494. As to the existing law, the undermentioned cases may be seen.1-4 The diary is to be used by the court alone.5 It cannot be used for contradicting defence witnesses.6 For the previous law, the undermentioned case7 may be consulted.
As has been observed by Field J.,8 the grounds upon which the opposite party is permitted to inspect a writing and to refresh the memory of a witness are threefold: (i) to secure the full benefit of the witness's recollection as to the whole of the facts; (ii) to check the use of improper documents; and (iii) to compare his oral testimony with his written statement. The opposite party may look at the writing to see what kind of writing it is in order to check the use of improper documents; but I doubt whether he is entitled, except for this particular purpose, to question the witness as to other and independent matters contained in the same series of writings."
1. Molagan (in re:), AIR 1953 Mad 179 (182), para. 17.
2. Habeeh Mohamed v. State, AIR 1954 SC 60, para. 13.
3. Emp. v. Jhubbu Mahton, 1882 ILR 8 Cal 739 (744, 745) (Field J.) (discussed the reasons why opposite party is allowed inspection, where a witness refreshes his memory).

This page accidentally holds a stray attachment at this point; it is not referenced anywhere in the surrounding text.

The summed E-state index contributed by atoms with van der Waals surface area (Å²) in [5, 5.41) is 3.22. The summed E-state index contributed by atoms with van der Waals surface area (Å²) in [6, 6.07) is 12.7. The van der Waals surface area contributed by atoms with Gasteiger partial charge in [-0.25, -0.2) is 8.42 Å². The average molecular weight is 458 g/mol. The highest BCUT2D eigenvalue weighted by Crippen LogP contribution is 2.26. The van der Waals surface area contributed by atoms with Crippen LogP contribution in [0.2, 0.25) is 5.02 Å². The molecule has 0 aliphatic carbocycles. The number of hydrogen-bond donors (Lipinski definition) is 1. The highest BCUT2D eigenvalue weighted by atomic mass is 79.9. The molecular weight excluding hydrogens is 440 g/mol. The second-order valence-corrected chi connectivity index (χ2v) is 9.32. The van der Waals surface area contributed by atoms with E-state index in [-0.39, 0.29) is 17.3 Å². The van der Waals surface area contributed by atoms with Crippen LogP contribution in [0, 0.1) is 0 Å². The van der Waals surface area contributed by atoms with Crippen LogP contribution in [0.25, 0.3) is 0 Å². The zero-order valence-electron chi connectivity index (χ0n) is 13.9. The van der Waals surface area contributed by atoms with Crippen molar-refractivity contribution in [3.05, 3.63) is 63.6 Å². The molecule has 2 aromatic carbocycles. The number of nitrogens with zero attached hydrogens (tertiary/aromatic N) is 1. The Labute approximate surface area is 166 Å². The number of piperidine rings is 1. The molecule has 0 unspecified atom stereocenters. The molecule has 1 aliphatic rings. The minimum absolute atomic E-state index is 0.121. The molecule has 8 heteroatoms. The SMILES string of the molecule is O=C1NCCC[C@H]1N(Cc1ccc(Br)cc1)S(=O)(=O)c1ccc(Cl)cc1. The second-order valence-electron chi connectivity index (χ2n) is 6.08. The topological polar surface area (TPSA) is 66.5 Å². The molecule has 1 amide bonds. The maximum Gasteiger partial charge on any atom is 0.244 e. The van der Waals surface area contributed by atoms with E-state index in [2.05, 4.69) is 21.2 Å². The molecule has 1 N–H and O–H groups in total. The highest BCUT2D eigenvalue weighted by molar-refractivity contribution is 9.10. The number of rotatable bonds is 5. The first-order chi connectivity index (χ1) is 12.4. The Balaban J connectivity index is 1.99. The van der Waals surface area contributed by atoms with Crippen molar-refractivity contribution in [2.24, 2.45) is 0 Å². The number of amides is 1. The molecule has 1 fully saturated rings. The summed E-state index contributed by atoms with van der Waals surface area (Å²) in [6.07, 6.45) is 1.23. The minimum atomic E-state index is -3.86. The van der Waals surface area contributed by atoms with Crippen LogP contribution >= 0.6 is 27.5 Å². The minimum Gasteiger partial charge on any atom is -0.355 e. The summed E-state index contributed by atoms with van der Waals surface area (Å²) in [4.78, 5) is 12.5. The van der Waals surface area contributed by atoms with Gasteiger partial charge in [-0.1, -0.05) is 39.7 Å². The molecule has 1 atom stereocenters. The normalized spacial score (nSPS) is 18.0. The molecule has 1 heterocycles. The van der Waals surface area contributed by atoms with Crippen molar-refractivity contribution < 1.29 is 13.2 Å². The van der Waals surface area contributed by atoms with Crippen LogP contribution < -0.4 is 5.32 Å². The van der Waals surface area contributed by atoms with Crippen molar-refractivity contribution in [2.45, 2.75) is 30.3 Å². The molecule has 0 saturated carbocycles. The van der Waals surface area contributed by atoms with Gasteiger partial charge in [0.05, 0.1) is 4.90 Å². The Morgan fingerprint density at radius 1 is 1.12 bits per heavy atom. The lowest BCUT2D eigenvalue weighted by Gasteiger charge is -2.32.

4. Kali Chran, 1881 ILR 8 Cal 154 (157) (Prinsep and Wilson JJ.).
5. Emp. v. Dharam Vir, AIR 1933 Lah 498 (500) (Dalip Singh & Monreo JJ.).
6. Dal Singh, ILR 44 Cal 876 (888): AIR 1917 PC 75.
7. Q.E. v. Mannu, 1897 ILR 19 All 390 (FB).
8. Emp. v. Jhubboo Mahton, 1882 ILR 8 Cal 739 (744, 745).
495. It was also urged before us, that on the one hand, every material in the diary is not of a secret nature.1 On the other hand, a wholesale inspection of the diary may be against public policy.2 The suggestion (it was stated) strikes a mean between these two extremes.
1. See Fatnaya Lal v. Emp., AIR 1942 Lah 89 (91).
2. Emp. v. Dharam Vir, AIR 1933 Lah 498.
496. Perhaps the reason why the proposed change is suggested, is similar to that stated in the observations in a Madras case:1
"It is of comparatively little use for defending Counsel being permitted by the Sessions Judge to look into the case diary at the belated stage of the trial only when the learned Judge himself on a perusal of it finds something of great use to the accused. It is necessary for responsible defence from the start that in cases such as the present, defending counsel should know what accused told Police in the first instance. We have not come across any m appropriate concrete case than the present in which this course should have been "ab initio" adopted".
1. Molagan (in re:), AIR 1953 Mad 179 (182), para. 17.
497. We have carefully considered the various aspects of the case as put forth above. We regret, however, that we are unable to accept the suggestion. We have an apprehension that it might hamper free disclosure in investigation.
498. Section 173(1)(a).-
In section 173(1), for the words "police report", the words "report of a police Officer in writing" may be substituted.1
1. Cf. discussion relating to section 4(1)-definition of "complaint".